Did any band have more fun in the late 1970s and early 1980s than Kool & The Gang?
And it was really fun. Definitely. I was near the bottom of the list, so by the time the choices got to me I didn't have many options. Other than the mystery box -- which got stolen three times by pick #7 -- and the Mookie Wilson jersey that was shut down shortly after, I was good with taking my chances on just a roll of the dice. I chose Lot #11, and what do you know -- it was a real winner!
A second year card from the 1953 Topps set of a Hall of Famer whose major league career didn't start until he was nearly thirty years old and, then, lasted until 15 days shy of his 50th birthday is a win in my book for sure! Now, to be clear, I am not going to keep this card. As much as I do love Hoyt Wilhelm for those reasons I just shared and the fact that he was the first pitcher ever to appear in over 1000 games (15 others have done it since, including former Brewers Jesse Orosco (1st all time, 1252 games), Dan Plesac (7th), LaTroy Hawkins (10th), and Trevor Hoffman (11th)), this card will be heading off in a trade to a Hoyt collector.
As is always the case with Wes, though, he did not stop with Hoyt. He was kind enough to slip some Brewers into that envelope:
J.J. Hardy will be thought of in later years rightfully as an Oriole. The Brewers traded him to the Twins to get Carlos Gomez. The Twins then decided that they did not like having a competent shortstop and sent him to the Orioles for someone called Jim Hoey and minor leaguer (and Vandy guy) Brett Jacobson. Hoey made 26 appearances for the 2011 Twins and was last seen in baseball in the Atlantic League in 2013; he's now a tech consultant in San Francisco with OSI Consulting. Jacobson also called it a career in 2013 and has since moved back to Nashville and become a Sales Manager for a realtor.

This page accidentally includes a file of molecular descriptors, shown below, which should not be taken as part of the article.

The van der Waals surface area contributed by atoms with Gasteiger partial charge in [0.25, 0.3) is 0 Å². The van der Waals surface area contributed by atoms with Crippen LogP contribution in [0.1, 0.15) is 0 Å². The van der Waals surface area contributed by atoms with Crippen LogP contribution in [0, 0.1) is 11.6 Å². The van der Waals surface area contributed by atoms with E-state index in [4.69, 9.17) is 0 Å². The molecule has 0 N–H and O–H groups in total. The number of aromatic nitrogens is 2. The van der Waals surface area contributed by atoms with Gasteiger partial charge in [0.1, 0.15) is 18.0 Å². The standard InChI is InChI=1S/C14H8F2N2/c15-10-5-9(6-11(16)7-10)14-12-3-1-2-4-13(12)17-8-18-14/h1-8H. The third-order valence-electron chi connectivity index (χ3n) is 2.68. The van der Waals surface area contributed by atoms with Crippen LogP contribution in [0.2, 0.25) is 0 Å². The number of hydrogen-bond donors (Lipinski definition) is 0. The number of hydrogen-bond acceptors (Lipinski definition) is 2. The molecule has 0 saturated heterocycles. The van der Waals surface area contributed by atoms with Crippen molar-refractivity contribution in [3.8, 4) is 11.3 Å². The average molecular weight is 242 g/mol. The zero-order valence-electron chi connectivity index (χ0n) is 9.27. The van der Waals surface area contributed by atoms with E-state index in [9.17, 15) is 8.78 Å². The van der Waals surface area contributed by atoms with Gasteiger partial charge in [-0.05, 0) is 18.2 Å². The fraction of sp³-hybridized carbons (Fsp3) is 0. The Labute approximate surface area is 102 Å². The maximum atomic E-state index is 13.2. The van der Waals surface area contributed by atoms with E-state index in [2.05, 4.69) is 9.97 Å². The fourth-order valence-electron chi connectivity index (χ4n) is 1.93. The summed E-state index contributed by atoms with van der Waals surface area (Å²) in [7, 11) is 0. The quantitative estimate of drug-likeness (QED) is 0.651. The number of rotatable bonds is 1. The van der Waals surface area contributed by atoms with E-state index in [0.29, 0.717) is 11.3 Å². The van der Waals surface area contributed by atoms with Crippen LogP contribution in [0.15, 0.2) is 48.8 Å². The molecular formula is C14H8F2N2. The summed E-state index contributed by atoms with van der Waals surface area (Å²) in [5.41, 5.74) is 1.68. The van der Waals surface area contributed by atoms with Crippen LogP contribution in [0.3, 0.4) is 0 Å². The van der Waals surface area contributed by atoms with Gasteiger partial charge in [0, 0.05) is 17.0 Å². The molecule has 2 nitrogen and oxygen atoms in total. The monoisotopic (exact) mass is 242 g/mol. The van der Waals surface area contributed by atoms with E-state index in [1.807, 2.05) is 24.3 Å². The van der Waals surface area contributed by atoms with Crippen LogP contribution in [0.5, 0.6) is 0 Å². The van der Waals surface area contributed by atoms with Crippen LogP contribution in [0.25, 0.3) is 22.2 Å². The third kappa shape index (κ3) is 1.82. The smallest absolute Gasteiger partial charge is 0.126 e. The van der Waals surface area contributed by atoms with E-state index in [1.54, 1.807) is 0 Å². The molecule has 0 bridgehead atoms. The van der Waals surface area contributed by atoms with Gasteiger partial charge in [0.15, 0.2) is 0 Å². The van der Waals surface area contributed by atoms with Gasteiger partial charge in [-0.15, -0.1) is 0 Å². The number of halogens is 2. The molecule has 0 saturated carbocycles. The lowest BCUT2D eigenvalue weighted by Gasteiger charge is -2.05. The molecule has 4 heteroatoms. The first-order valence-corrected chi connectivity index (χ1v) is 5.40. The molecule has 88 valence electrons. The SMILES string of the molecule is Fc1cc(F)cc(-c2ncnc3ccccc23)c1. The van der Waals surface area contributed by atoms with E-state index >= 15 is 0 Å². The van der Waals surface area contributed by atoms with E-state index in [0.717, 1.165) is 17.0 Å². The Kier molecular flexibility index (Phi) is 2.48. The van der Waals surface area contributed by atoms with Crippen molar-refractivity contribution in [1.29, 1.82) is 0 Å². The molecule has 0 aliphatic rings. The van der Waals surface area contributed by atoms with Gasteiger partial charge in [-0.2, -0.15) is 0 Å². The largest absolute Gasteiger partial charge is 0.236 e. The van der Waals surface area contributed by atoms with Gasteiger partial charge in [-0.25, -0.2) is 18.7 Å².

A couple of Topps Total cards helped cushion the package as well. We have P/OF/PH Brooks Kieschnick (now a medical distributor for spinal implants) and Gary Bennett (now in sales with Smith & Nephew Orthopaedics in Chicago).
LinkedIn is totally a fun way to catch up with baseball players, by the way. For example, Jeffrey Hammonds recommended Bennett for "Sports," as did Dave LaPoint, Choo Freeman, Cliff Politte, and Wes Chamberlain. Kieschnick was recommended for "Medical devices" by Glendon Rusch, Kelly Gruber, Joe Slusarski, and Scipio Spinks. Fun times!
It wouldn't be a great JBF package without some love for my Brewers Hall of Famers. The piece de resistance is clearly the SP Legendary Cuts Molitor card, what with the blue pinstripe of those wonderful 1980s uniforms showing through.
The game was Big Fun. This song is godawful. It's what I imagine a musical written by millennials attempting to copy the 1980s sound would sound like. It's terrible.
So I can't end there, and thankfully neither did Wes. After all, we're only 6 weeks away from SEC Media Days, which means we are 80 days from the first NCAA College Football game!
Ramik Wilson was a stalwart for Georgia's linebacking corps in 2013 and 2014. He was a three-star recruit (according to Scout.com; Rivals and ESPN put him at 4 stars) out of Tampa, Florida. The Kansas City Chiefs -- who seem to love UGA players -- selected him in the fourth round of the 2015 draft. Then, in 2016, they cut him (signed him to their practice squad) and signed Sam Barrington, whom the Packers had cut. The Chiefs quickly saw the error of their way and resigned Ramik. By the end of the year, he was starting and made 13 tackles -- including 11 solo tackles -- against the Chargers.
Thanks, my friend. I appreciate it.